Hearthstone games are quick. With steady mana, limited defenses, and a heavy slant on offensive power Hearthstone’s contests of cards are about early advantages and constant presses. Laying minions often and early is a great way to stress your opponent – even big guys can only attack once. There are ways to clear the board, like flamestrike and lightning storm, but they’re more common for some heroes than others. This isn’t necessarily an issue; the heroes are designed around the classes of WoW (perhaps vice versa) and their spells are drawn from well known class abilities.The issue, at least a common point of controversy, is the Coin. On its face the card doesn’t appear to give a significant advantage. The player going second is given a zero cost spell that grants one mana for one turn. It doesn’t sound like huge boon. At best, the second player can put down a minion or cast a spell a turn before the mana actually accrues or play a combination of cards for great effect. The bonus mana isn’t really a problem. Smart players, or players fortunate enough to have a good hand of cards, can take advantage of it and turn the tide or press a advantage further toward victory. The problem is that the Coin currently counts as a spell. That makes sense. It is a spell. It has a spell effect and it certainly isn’t a minion. But the zero cost spell for the second player provides a secondary, and arguably more powerful, bonus. Cards that take advantage of spells cast that turn are boosted because of an arbitrary turn order, not because clever deck construction. The Coin’s advantage is supposed to be a one time mana bonus. The mechanical advantages for player turn order are already present: player one is one mana ahead, player two is one card ahead. The Coin is a nice bit of gravy; going first is quite an advantage and the bonus mana can switch the momentum. Any other advantage it provides is superfluous. It’s effect as the 31st card is too potent. The Coin shouldn’t be a spell, it should just be the Coin. A card all of its own.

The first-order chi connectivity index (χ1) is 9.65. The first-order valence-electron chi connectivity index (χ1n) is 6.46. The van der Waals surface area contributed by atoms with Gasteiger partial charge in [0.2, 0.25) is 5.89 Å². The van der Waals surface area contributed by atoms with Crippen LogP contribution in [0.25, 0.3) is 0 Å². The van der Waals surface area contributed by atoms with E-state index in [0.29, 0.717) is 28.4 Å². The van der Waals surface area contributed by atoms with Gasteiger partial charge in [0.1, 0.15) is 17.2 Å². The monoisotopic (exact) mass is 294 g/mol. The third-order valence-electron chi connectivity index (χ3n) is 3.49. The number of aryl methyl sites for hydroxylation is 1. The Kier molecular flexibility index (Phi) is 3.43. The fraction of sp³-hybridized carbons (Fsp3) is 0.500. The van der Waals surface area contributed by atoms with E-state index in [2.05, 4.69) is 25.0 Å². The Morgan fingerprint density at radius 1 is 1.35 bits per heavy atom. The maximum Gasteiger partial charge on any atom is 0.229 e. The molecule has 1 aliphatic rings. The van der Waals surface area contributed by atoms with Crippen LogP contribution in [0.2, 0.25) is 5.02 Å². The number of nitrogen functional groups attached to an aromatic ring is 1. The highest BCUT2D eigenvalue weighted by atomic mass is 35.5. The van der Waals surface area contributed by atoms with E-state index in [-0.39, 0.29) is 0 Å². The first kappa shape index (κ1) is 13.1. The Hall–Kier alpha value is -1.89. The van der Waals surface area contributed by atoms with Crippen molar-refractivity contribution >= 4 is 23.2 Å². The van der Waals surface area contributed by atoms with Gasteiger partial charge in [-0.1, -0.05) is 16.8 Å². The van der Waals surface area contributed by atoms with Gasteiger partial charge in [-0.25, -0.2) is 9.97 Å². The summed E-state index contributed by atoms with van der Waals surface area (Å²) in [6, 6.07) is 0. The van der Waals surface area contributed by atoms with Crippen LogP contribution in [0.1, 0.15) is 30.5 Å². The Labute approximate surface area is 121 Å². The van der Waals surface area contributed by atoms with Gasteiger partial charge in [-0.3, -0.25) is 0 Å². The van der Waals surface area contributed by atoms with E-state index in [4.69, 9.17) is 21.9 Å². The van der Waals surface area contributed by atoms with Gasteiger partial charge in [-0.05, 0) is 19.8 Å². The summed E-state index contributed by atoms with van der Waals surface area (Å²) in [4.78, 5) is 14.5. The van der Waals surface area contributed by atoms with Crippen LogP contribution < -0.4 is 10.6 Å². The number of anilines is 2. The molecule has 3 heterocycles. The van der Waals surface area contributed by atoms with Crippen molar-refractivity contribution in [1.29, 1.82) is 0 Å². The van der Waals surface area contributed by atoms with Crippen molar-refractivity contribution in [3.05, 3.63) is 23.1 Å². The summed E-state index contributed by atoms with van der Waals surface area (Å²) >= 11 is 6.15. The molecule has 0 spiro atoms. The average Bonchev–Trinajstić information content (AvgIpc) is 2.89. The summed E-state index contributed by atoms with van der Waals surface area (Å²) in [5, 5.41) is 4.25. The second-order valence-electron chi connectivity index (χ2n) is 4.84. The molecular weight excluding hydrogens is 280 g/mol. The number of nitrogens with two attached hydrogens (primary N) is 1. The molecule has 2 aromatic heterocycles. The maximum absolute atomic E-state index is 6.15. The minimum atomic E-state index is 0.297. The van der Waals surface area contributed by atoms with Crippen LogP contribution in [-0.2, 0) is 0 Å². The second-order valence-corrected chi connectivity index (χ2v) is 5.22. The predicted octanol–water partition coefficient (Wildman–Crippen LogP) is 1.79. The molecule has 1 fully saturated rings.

Travis: It began with a teaser from Zeriyah’s twitter: a mysterious video of a cake, frosted with a Warcraft Hearthstone, and the word “Beta” scrawled on the side. The excitement was almost palpable. Hype Train coming.
And then suddenly, the Americas closed beta started. The forums appeared and expanded, invites began, and new players outside of Blizzard offices began to duel each other. As it is a closed beta, invites are being sent only to those who opt in. Opting in is easy and done from a potential player’s Battle.net account.
By far the highlight from the Beta announcement, aside from the announcement itself, is the lack of an NDA. Players can, and are encouraged to, do livestreams of their games and record videos, post screenshots and write long, winding articles about the mechanics.
Check those inboxes – invites are coming. Lok’tar ogar!
Medievaldragon: The Blizzplanet staff is slowly getting into Hearthstone closed beta. I am going to share with you the installation process. As soon as I downloaded the beta installer client, something that totally got me off-guard is that upon launching the client, the Battle.net launcher automatically kicked in to take over the download process. The beta file is around 500MB by the way.
Zeriyah provided a lengthy update on Hearthstone today, commenting on some changes to the game as it progresses closer and closer to beta. Among the items discussed was a restatement that the Hearthstone team is working vigorously to launch beta before summer ends. Zeriyah phrased the timeline for beta as “not days away from launching the beta, but [...] not months away either.” Progress is being made but patience is required.